“Myths Of The Near Future”: The Modern Collage Artworks Of Julien Pacaud
French artist Julien Pacaud calls his work “digital collage” as he uses a computer to create his artworks rather than the traditional method of scissors and glue. Self-taught, Pacaud claims he works by instinct. He flicks thru vintage magazines and old books looking for an image that will inspire him. Once found, he scans these images, stores them, before returning to them to find out where they might take him. When he starts a collage, he has no set plan. It develops by trial and error, accident and chance. A process which eventually reveals its own path.
“I think that what drives my creation is my subconscious—the ways I express myself come rather randomly. I also don’t feel the need to explain my artworks, and am happy for anyone who interprets my work however they want—even if I created the piece with a specific idea in mind.”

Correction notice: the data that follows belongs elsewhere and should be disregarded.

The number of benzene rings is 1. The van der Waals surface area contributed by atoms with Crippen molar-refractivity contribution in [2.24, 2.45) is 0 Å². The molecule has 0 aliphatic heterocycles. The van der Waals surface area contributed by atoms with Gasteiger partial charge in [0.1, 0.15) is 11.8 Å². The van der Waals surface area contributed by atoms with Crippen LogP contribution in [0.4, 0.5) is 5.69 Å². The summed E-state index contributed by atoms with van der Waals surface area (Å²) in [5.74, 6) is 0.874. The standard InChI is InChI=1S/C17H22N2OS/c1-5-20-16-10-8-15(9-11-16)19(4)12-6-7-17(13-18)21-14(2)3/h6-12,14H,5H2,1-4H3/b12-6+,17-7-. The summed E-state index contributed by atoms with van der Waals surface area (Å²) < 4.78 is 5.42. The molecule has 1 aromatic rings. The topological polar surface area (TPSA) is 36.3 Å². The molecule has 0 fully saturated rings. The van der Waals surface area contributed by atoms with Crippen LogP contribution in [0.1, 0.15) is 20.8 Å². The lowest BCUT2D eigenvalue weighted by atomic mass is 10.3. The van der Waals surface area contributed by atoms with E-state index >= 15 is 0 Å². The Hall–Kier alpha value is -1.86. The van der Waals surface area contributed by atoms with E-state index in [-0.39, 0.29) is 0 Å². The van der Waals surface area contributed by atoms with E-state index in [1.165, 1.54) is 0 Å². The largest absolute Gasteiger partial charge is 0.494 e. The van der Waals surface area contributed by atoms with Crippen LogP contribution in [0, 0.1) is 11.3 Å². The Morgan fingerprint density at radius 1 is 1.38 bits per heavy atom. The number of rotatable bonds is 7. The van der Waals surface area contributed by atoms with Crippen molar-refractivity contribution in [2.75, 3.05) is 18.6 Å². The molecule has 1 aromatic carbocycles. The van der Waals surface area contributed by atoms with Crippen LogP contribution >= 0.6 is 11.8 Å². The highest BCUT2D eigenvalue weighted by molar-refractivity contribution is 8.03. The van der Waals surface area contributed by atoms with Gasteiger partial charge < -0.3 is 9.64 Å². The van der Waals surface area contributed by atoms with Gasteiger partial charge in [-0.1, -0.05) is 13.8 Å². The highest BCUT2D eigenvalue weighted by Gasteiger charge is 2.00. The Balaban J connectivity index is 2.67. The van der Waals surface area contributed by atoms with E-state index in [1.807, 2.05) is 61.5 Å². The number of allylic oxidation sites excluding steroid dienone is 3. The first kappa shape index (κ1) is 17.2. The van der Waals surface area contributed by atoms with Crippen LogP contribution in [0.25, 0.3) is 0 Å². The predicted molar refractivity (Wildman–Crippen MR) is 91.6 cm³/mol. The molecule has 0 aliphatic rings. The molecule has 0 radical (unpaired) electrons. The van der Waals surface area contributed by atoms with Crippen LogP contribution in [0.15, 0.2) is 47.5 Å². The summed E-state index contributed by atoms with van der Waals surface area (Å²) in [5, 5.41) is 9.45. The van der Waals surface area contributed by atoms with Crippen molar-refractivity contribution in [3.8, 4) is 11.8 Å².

Pacaud has described his work as “organizing chaos,” depicting his “inner need” to bring structure to the disparate elements in his work—the clash of landscape and geometric form; of nature and human construct; of desire and the failure of communicate. In a way, he is creating myths for a modern age. His influences range from The Twilight Zone to David Lynch’s Twin Peaks, but he first attracted to the possibilities of collage by Storm Thorgerson’s cover design for Pink Floyd’s album Wish You Were Here—two men shake hands on a deserted backlot, one is on fire. It could be an image out from Pacaud’s portfolio.
Based in Paris, Pacaud was “an astrophysician, an international snooker player, a hypnotist and an esperanto teacher” before turning his skills to art. He works as an illustrator contributing to newspapers, magazines, and books. His work has also been used on the covers of several albums by the likes of Hushpuppies, Jeff Mills, and (Swedish) Death Polka.